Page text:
Managing Global IT: Priceless

By Samuel Greengard  |  Posted 2008-10-30 Print this article Print

Managing one of the largest IT operations in the world, MasterCard’s Rob Reeg must deal with a variety of technologies and issues, including virtualization, server consolidation, storage, mobility, security and green initiatives.

title=Making Technology Pay}

Making Technology Pay

MasterCard has prided itself on being a company that’s in the vanguard of information technology. Serving more than 25,000 member financial institutions worldwide, MasterCard products, including credit and debit cards, are accepted at more than 25 million locations around the globe. The firm’s peak processing power is mind-boggling. At Valentine’s Day, Mother’s Day and the weeks leading up to Christmas, the MasterCard Worldwide Network processes as many as 55 million transactions in a single day for credit alone.

The network operates under a bandwidth-on-demand model that’s designed to handle any volume thrown its way. Even so, Reeg recognizes the urgency of tweaking, adapting and improving the network—and a variety of other IT processes—on an ongoing basis.

“The primary objective is to enable payment processing from anywhere in the world,” he explains. “The goal is to continue to build out the technology platform that supports the global consumer and business environment. Today, we are seeing a [seismic] shift toward electronic payments and transactions.”

One of MasterCard’s biggest consumer-facing IT initiatives has been the rollout of PayPass, a system that uses embedded RFID chips in credit and debit cards to provide contactless payment solutions. This is a particularly attractive option for convenience stores, movie theaters, gas stations, sporting events, drug stores and other purchase points where fast transaction processing is paramount.

This system benefits consumers by reducing the lines of people waiting to pay for their purchases, and it helps merchants reduce the number of labor-intensive cash transactions. During the first quarter of 2008, more than 28 million PayPass cards and devices were in use, according to MasterCard, and more than 109,000 merchants in 24 countries have adopted the system.

Another key initiative has been the April launch of a new debit-processing platform, MasterCard Integrated Processing Solutions (IPS). The platform offers financial institutions a processing solution that works across multiple banking channels and systems. It allows next-generation ATM networks to integrate with other market channels, enabling banks to promote products, better manage transactions, conduct marketing and promotions, and collect data about cardholder preferences. The system—which is designed to work across countries and continents—also offers more-flexible reporting and analytics without the need to hard-code data.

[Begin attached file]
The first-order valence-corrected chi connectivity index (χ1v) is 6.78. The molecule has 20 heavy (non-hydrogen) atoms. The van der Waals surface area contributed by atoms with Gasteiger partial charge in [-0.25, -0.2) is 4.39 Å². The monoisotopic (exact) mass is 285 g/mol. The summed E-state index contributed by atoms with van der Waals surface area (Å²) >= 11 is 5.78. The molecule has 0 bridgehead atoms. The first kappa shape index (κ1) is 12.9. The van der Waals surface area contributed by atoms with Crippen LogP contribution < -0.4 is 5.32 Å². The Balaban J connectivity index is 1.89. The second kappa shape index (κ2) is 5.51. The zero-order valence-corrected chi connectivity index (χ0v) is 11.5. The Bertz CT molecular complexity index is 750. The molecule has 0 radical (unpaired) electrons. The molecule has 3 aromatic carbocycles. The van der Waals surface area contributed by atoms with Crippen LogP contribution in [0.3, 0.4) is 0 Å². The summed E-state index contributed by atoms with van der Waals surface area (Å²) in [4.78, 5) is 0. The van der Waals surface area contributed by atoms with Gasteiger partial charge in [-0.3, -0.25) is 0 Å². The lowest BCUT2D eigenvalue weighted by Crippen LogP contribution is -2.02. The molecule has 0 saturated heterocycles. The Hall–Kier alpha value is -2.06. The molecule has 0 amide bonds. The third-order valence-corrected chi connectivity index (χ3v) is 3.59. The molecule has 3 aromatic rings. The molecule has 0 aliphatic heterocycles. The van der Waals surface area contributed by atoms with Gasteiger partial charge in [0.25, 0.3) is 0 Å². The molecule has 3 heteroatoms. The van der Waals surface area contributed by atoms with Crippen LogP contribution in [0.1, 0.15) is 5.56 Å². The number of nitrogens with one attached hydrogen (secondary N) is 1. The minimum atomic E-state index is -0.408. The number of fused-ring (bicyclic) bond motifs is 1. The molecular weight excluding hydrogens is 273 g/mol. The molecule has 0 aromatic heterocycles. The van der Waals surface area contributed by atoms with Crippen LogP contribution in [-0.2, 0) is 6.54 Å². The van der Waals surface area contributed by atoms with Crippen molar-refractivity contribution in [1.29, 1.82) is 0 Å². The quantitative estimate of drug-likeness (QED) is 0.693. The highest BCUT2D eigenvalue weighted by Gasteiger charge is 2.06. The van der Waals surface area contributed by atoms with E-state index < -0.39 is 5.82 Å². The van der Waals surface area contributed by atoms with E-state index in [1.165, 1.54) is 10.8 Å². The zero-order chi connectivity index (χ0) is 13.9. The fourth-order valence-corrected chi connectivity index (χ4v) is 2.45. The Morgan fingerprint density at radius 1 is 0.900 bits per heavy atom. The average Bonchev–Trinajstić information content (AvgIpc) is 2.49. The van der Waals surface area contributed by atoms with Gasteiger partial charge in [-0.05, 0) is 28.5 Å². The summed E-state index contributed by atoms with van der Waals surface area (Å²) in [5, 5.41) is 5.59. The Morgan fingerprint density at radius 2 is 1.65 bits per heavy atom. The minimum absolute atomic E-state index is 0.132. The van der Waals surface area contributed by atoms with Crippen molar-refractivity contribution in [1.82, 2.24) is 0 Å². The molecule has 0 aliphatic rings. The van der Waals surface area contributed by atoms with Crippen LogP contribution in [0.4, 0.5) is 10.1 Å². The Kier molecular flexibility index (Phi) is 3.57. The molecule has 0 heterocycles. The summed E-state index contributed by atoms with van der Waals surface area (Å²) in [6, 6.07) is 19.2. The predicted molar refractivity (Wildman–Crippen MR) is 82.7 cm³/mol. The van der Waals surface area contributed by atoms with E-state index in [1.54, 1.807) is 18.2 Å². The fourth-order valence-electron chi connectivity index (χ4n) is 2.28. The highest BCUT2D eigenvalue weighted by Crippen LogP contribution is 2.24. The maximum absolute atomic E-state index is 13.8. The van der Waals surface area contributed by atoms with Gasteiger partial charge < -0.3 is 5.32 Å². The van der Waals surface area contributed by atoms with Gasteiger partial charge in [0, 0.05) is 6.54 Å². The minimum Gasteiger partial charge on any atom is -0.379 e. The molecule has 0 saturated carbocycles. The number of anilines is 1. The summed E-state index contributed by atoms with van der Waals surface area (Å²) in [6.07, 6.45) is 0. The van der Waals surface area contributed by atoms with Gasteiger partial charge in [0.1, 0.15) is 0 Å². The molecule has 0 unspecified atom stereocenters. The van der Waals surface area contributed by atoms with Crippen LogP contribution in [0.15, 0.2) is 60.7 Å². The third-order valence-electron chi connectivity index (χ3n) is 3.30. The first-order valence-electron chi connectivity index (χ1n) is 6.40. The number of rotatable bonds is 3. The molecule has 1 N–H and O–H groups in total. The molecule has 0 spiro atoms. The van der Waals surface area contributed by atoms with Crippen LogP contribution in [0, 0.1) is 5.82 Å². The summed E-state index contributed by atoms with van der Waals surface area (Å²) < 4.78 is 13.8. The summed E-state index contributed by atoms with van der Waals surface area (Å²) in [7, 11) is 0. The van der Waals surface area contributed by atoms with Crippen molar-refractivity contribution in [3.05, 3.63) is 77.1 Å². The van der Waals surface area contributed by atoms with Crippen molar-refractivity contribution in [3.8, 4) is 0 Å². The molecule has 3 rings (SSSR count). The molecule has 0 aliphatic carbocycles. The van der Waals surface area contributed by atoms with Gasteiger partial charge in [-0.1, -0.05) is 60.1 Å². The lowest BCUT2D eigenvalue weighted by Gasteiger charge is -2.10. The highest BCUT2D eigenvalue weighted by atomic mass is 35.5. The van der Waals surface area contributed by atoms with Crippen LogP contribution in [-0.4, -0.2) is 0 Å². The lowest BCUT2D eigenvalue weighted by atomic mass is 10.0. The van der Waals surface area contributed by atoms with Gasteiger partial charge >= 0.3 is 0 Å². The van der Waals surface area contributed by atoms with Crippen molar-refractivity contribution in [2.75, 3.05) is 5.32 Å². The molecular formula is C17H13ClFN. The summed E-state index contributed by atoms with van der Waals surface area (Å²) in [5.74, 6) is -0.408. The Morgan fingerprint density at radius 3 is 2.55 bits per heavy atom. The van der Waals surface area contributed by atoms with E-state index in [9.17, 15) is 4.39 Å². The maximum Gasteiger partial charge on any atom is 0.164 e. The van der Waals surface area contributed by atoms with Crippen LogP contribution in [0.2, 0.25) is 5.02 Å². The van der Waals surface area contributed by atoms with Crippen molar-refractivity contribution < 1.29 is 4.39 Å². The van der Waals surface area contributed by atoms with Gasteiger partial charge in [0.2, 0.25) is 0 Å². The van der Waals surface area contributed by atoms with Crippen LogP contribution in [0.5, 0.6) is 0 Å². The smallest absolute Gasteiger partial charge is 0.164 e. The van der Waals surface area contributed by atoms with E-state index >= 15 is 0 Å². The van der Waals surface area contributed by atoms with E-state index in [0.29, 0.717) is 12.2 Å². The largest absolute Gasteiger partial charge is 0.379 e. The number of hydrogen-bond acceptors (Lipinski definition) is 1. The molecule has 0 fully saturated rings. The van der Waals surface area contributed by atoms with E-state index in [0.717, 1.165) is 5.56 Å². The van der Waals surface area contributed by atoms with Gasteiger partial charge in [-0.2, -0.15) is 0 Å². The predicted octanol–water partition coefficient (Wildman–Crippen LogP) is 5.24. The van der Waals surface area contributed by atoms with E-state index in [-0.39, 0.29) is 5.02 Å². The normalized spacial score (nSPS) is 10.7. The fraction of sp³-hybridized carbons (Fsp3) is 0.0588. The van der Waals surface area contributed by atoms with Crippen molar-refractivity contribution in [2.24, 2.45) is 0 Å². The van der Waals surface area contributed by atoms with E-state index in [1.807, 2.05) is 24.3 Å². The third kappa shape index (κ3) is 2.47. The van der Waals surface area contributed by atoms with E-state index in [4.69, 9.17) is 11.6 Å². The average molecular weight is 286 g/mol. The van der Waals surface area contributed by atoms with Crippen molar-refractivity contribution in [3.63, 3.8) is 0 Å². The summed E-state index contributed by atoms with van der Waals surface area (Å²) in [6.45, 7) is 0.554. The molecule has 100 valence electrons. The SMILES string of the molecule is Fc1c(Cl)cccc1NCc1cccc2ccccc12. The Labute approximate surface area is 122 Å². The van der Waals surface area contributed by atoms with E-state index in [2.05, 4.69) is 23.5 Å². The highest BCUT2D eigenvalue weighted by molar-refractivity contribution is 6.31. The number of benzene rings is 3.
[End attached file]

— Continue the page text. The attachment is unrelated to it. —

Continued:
Mobile commerce has emerged as another area of intense focus. With more than 3 billion handsets in use worldwide, the foundation for future m-commerce capabilities is squarely in place, and Reeg recognizes that person-to-person payments and mobile commerce are inevitable. According to Portio Research, an independent United Kingdom-based research company, the m-commerce market will reach $86.6 billion by 2011.

MasterCard has already adapted PayPass to work with mobile phones, and it has showcased secure over-the-air personalization and payments. It also has developed a mobile reload system, called ePower, which allows consumers to add money to reloadable MasterCard and Maestro branded prepaid cards and accounts.

In addition, the company has developed a worldwide money transfer and domestic peer-to-peer payment system that it plans to pilot this year. The service will allow consumers to exchange money electronically with friends and family through mobile phones and PDAs. Finally, MasterCard continues to leverage its transaction-processing expertise to gain entry into the emerging m-commerce arena, which includes games, music and ring tones.

Samuel Greengard is a freelance writer for Baseline.

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